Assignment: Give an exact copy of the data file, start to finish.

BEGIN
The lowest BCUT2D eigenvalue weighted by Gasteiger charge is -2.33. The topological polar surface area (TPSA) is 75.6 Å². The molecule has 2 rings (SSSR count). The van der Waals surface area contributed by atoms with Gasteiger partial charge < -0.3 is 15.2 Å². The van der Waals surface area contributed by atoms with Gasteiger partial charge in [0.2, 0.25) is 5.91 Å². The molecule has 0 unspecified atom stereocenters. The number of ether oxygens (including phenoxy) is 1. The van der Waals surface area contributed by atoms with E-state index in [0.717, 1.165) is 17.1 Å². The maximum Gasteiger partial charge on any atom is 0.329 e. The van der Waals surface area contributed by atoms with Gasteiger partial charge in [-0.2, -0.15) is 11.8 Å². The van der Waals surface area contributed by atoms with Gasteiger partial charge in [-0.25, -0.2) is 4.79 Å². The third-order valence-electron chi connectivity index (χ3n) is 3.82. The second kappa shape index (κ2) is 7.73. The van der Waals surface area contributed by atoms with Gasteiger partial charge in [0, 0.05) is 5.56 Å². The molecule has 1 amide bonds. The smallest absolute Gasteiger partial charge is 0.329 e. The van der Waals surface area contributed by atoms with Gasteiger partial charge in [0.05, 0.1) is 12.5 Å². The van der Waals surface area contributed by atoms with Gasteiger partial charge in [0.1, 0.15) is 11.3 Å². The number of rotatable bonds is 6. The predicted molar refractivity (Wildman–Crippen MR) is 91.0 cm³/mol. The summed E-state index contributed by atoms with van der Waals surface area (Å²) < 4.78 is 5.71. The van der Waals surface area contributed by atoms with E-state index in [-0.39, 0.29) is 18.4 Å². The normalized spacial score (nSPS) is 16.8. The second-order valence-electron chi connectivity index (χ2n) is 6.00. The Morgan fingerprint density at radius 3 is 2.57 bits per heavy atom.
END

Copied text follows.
The lowest BCUT2D eigenvalue weighted by Gasteiger charge is -2.33. The topological polar surface area (TPSA) is 75.6 Å². The molecule has 2 rings (SSSR count). The van der Waals surface area contributed by atoms with Gasteiger partial charge < -0.3 is 15.2 Å². The van der Waals surface area contributed by atoms with Gasteiger partial charge in [0.2, 0.25) is 5.91 Å². The molecule has 0 unspecified atom stereocenters. The number of ether oxygens (including phenoxy) is 1. The van der Waals surface area contributed by atoms with E-state index in [0.717, 1.165) is 17.1 Å². The maximum Gasteiger partial charge on any atom is 0.329 e. The van der Waals surface area contributed by atoms with Gasteiger partial charge in [-0.2, -0.15) is 11.8 Å². The van der Waals surface area contributed by atoms with Gasteiger partial charge in [-0.25, -0.2) is 4.79 Å². The third-order valence-electron chi connectivity index (χ3n) is 3.82. The second kappa shape index (κ2) is 7.73. The van der Waals surface area contributed by atoms with Gasteiger partial charge in [0, 0.05) is 5.56 Å². The molecule has 1 amide bonds. The smallest absolute Gasteiger partial charge is 0.329 e. The van der Waals surface area contributed by atoms with Gasteiger partial charge in [0.05, 0.1) is 12.5 Å². The van der Waals surface area contributed by atoms with Gasteiger partial charge in [0.1, 0.15) is 11.3 Å². The number of rotatable bonds is 6. The predicted molar refractivity (Wildman–Crippen MR) is 91.0 cm³/mol. The summed E-state index contributed by atoms with van der Waals surface area (Å²) < 4.78 is 5.71. The van der Waals surface area contributed by atoms with E-state index in [-0.39, 0.29) is 18.4 Å². The normalized spacial score (nSPS) is 16.8. The second-order valence-electron chi connectivity index (χ2n) is 6.00. The Morgan fingerprint density at radius 3 is 2.57 bits per heavy atom.